Developmental Benefits of Reading Literature

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Many tweens enjoy picking up a book or a magazine every now and then. Some tweens are passionate about reading, and the stories they love. But reading literature — such as winners of the Newbery Medal — can aid your tween's development in various ways, including academically, cognitively, socially and emotionally. Below are a few reasons why you may want to encourage your tween to embrace reading, and help make reading fun for him or her.

Academic Benefits 

We tend to focus on the importance of reading instruction during the early to mid-childhood years. In reality, tweens continue to actively develop their ability to read. Many tweens may struggle with reading comprehension. In addition, they are still becoming familiar with common word patterns and meanings of words.

Since reading skills are vitally important for excelling in all other subjects — from history to science to math — tweens need to continue to be exposed to high-quality literature in order to develop their reading abilities.

Appropriately chosen literature offers enough words that a tween already knows to prevent frustration while introducing enough new words to stretch the particular tween's vocabulary. This means that literature is best chosen for an individual's reading level rather than for a group. Since most school readings are not individually assigned, be alert to signs of frustration or boredom in your tween. Either one is a signal that you may want to step in and supplement required school reading with literature more appropriate to your tween's skill level and interests. Doing so will help them develop to their highest academic potential and embrace reading literature.

Cognitive Benefits 

A key cognitive benefit of reading literature is the development of reasoning skills. Tweens typically believe that there is "one truth" in the world that is not affected by personal biases or perspectives. They accept information that is provided to them by experts — including parents and teachers — and that they themselves experience with their own senses. This type of reasoning is less advanced than that of older teens and twentysomethings, who realize that truth is relative and varies from person to person.

According to a paper published in The Reading Teacher, characters in Newbery Medal-winning books can help tweens progress in their ability to reason. These main characters face cognitive and/or moral dilemmas that surpass the types of dilemmas tweens typically experience. As a result of facing such serious dilemmas, the characters must actively move from lower-level to higher-level reasoning over the course of the book. This process models the development of reasoning skills for tween readers in a natural and engaging way. Being exposed to the characters' change in reasoning may in turn aid tweens' own ability to think and reason about the world.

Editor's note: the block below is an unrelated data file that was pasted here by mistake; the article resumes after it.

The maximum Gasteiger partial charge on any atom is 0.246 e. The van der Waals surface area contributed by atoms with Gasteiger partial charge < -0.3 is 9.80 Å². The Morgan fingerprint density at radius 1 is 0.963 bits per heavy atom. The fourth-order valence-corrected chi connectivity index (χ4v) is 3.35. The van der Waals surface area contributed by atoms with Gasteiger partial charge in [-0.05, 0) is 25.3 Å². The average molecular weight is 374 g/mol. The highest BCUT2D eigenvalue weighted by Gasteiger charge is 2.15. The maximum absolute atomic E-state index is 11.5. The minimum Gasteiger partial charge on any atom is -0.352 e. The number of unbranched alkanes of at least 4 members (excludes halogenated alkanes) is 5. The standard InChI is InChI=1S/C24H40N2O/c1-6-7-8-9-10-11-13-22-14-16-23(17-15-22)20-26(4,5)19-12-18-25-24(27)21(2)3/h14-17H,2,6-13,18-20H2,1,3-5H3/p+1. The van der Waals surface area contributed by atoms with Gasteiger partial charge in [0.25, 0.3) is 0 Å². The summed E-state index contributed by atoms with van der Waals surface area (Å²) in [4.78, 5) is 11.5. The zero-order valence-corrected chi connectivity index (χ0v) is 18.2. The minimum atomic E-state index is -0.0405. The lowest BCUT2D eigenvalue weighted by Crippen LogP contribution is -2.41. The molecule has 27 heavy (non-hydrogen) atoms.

Social and Emotional Benefits

Have you ever listened in on a conversation your child was having about a favorite book or book series with a friend? Reading literature also aids in social and emotional development. For one, characters in high-quality books often represent diverse backgrounds, including varying economic means, different races and ethnicities and unique regions of the country or the world. Diverse characters expose readers to worlds that a typical American tween never gets to experience firsthand.

Exposure to diversity can aid in tweens' empathy for others, tolerance for difference and development of emotional sensitivity.

Being exposed to varying backgrounds and perspectives may also help tweens move beyond adolescent egocentrism, which in turn benefits their interactions with peers, teachers, and parents.

Finally, reading literature can expand a tween's emotional range. Quality literature naturally extracts a variety of strong emotions from readers — including rage, heartache, and loss. Some of these emotions may never have been previously experienced by the tween. Therefore, reading literature gives tweens an opportunity to grapple with and process strong emotions in a safe setting without feeling overwhelmed by the emotions. This helps to prepare them for future real-world situations — like the death of a grandparent or serious illness in a friend — that will elicit similar strong reactions.

1 Source
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  1. Ivey, G., & Broaddus, K. (2000). Tailoring the Fit: Reading Instruction and Middle School Readers. The Reading Teacher, 54 (1), 68-78.

By Rebecca Fraser-Thill
Rebecca Fraser-Thill holds a Master's Degree in developmental psychology and writes about child development and tween parenting.